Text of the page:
Techniques and Tips

Step-by-Step Demonstration: How to Draw a Portrait

Step-by-Step Demonstration: How to Draw a Portrait

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G’day mates! While we’ve introduced to you artists and techniques from all over the U.S., it’s always a thrill to go international and feature exciting things going on in the art world in Europe, China, and today, Australia. If you haven’t heard of it yet, allow me to introduce you to a hugely popular TV/DVD series known as Colour In Your Life, produced by Graeme Stevenson.

Graeme brings in artists such as David Wells (featured in Pastel Journal and Magazine). Watch a free preview of Alvaro Castagnet, Joseph Zbukvic and Herman Pekel–“the three amigos”–painting a cityscape in watercolor together in this clip from Colour In Your Life.

And because I’m such a fan of David Wells also (and I know many of you are, too!), I’ve included a portrait drawing demonstration he shared with Magazine (April 2009), when his work was featured on the unforgettable cover.

Key to medium manufacturers:
FCP=Faber-Castell Pitt

First I make preliminary sketches in graphite pencil on paper. Sketches like this one help me understand the subject’s face and temperament. Once I start with pastels and colored pencils, I work left to right, because I like to rest my hand on the paper.

On Art Spectrum Colourfix coated pastel paper (blue shade), I drew an outline in graphite, with all the excess rubbed off with a kneadable eraser. To block in the darks and midtones in this step, I used raw sienna and yellow ochre pastels (R).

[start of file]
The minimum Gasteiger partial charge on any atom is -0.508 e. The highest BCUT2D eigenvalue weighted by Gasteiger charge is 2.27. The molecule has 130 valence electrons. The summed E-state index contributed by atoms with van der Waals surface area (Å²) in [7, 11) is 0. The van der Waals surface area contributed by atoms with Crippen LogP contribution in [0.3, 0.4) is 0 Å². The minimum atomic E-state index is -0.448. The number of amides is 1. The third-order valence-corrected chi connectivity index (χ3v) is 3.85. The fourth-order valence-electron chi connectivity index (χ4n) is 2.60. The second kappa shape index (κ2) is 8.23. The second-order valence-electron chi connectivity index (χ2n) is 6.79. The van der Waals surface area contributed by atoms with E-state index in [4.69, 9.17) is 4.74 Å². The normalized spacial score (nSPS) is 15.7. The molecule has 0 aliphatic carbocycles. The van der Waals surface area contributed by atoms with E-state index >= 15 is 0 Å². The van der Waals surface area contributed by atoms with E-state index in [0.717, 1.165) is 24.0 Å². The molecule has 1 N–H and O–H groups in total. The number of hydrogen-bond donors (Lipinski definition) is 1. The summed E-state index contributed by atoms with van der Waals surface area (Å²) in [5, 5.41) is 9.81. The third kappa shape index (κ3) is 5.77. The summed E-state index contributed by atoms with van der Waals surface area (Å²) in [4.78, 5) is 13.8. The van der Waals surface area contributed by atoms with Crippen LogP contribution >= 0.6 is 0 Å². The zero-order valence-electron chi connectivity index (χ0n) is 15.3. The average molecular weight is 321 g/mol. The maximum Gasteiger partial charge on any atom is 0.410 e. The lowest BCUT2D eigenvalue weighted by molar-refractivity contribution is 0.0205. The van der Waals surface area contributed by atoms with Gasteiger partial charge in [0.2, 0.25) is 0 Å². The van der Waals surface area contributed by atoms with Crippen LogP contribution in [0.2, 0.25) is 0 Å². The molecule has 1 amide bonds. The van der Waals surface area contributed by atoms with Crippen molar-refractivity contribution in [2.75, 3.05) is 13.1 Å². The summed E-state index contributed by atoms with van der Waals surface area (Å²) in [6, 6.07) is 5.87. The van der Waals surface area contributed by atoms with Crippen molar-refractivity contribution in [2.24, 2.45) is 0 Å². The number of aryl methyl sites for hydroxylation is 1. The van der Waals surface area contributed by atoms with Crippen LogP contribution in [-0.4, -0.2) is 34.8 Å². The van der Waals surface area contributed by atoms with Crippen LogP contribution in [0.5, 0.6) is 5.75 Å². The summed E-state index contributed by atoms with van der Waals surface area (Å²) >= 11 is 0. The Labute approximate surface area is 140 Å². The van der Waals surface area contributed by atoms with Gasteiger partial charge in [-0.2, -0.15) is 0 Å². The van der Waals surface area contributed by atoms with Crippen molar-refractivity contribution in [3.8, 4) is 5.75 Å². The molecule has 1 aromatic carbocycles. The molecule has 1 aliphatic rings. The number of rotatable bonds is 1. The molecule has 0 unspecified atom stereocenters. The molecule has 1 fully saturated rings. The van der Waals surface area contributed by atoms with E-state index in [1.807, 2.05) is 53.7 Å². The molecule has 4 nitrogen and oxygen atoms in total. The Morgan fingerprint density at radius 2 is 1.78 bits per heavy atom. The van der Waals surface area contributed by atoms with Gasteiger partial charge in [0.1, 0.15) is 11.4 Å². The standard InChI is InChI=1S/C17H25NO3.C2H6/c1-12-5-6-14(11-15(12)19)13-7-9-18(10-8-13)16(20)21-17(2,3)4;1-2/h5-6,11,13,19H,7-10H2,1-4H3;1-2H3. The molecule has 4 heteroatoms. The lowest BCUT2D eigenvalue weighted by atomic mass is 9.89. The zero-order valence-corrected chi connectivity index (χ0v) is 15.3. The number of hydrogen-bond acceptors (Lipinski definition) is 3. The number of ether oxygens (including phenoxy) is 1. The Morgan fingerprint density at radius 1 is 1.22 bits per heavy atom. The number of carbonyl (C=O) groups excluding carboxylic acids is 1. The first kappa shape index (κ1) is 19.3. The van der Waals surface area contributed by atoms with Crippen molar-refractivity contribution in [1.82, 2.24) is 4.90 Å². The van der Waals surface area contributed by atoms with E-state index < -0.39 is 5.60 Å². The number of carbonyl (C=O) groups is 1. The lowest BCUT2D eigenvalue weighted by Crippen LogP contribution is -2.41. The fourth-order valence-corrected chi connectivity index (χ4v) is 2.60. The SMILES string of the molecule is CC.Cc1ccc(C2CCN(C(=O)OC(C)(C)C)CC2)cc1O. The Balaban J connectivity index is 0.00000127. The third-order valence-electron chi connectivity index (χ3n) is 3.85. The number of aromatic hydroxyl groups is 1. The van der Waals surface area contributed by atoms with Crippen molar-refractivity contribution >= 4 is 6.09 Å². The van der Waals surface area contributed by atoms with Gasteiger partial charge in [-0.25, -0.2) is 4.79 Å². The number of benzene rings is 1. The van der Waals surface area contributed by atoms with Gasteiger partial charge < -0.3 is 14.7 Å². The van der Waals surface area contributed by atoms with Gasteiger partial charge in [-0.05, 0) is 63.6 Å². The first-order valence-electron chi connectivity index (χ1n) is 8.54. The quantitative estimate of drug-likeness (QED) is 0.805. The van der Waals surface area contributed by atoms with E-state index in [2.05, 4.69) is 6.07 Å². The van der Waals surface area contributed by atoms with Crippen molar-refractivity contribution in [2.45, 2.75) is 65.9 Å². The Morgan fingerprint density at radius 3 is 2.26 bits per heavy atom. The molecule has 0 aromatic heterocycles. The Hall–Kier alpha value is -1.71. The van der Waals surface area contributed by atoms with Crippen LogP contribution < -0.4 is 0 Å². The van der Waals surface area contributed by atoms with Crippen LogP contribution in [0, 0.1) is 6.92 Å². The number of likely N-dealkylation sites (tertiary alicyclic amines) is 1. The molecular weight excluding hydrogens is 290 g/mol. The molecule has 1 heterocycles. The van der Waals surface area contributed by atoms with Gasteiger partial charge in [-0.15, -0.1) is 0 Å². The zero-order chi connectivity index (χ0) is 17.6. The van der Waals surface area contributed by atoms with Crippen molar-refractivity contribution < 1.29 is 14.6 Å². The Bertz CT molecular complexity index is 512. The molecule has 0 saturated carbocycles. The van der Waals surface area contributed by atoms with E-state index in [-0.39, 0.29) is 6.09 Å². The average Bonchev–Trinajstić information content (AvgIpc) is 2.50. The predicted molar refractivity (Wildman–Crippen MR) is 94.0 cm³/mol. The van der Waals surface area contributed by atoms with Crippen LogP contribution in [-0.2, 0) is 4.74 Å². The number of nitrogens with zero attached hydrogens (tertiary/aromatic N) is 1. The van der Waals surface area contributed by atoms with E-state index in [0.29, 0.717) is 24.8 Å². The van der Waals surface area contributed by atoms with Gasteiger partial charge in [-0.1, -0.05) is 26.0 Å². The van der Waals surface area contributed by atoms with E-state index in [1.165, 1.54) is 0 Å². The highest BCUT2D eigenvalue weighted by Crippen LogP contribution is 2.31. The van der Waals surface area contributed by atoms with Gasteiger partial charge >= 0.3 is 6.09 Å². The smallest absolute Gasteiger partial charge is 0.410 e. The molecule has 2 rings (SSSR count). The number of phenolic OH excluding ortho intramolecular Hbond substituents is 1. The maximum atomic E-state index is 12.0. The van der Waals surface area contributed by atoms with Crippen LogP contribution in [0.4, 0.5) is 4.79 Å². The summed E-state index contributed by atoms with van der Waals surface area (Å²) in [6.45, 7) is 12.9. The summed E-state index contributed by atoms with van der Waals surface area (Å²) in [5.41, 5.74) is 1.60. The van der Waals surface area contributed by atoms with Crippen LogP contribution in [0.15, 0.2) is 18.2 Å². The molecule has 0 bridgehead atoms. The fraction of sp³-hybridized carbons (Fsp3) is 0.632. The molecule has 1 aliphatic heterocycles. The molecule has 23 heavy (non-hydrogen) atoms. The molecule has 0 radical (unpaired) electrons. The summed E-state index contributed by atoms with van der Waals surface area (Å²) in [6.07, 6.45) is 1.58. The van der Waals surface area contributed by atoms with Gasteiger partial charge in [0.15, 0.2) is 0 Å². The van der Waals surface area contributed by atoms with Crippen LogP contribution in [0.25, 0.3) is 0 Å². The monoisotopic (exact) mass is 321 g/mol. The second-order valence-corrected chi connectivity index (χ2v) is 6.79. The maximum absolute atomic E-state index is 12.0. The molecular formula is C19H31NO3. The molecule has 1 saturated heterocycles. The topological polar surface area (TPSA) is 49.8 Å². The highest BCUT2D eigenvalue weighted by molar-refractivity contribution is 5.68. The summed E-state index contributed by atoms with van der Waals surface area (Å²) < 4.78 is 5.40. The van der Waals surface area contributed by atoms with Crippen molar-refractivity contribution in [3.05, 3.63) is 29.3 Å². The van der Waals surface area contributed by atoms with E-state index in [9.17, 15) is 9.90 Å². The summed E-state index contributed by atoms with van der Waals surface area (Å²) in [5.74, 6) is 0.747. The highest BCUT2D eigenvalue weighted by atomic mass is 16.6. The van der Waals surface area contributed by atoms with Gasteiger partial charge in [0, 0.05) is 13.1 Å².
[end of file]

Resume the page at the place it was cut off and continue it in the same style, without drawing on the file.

Using a very pale shade of raw umber (R) and white (S) pastels, I then layered from darkest to lightest, right over the top. (I do pastels alla prima, in one layer.)

Next I blended the pigments with my finger. In general, my procedure is to build up the surface by layering from dark to light. I start off with more opaque colors and then work toward transparent colors. The highlights I add at the very end.

For the hand I used white, yellow ochre and burnt sienna pastels (R), as well as burnt umber colored pencil (FC). For the finger- nails, I used the exact same pastel and colored pencils, only mixed differently to get a different effect.

To depict the parasol, I chose pastels and pastel pencils in red and burnt sienna. I also used burnt umber with a few touches of black, and yellow ochre. The white wrap is the same gray-green pastel (FC) I used on the ring. For the hair (I draw every single one!), I used black, burnt umber, raw umber, raw sienna, yellow ochre and white pastels (R).

Then I “ghosted” in the features with burnt umber, black and white colored pencils (FC). Throughout my process, I pick up pastels, pastel pencils and colored pencils at different stages, in order to make the image convincing and the surface complex.

Next I blocked in the eyebrows with burnt umber, yellow ochre and white pastels (R). The eyes are blocked in here as well (the paper is blue). For the lips I chose raw sienna pastel pencil (FCP) and red and white colored pencils (FC). The result looks purple because of the blue surface color of the paper.

Here the left eye is 95-percent finished. I added the same blue pastel (FC) I used for the ring and the necklace, then worked it over with gray-green pastel and black and white colored pencils (FC). I added white pastel (S) and a hint of blue into the whites of the eye.

At this stage, I built up the lips with raw sienna pastel pencil (FCP). I also used red and white colored pencils (FC).

To finish the lips, I used burnt sienna, yellow ochre and white pastels (R), and a peach-yellow-pink pastel (S), plus colored pencils (FC). And now I present JessieCat (below; pastel and colored pencil, 19.75×27.5).

Learn more about David Wells and his art at

Discover the “Colour In Your Life” series with North Light Shop.

Watch the video: PAINTING A PORTRAIT in Oils - My favourite Techniques (August 2022).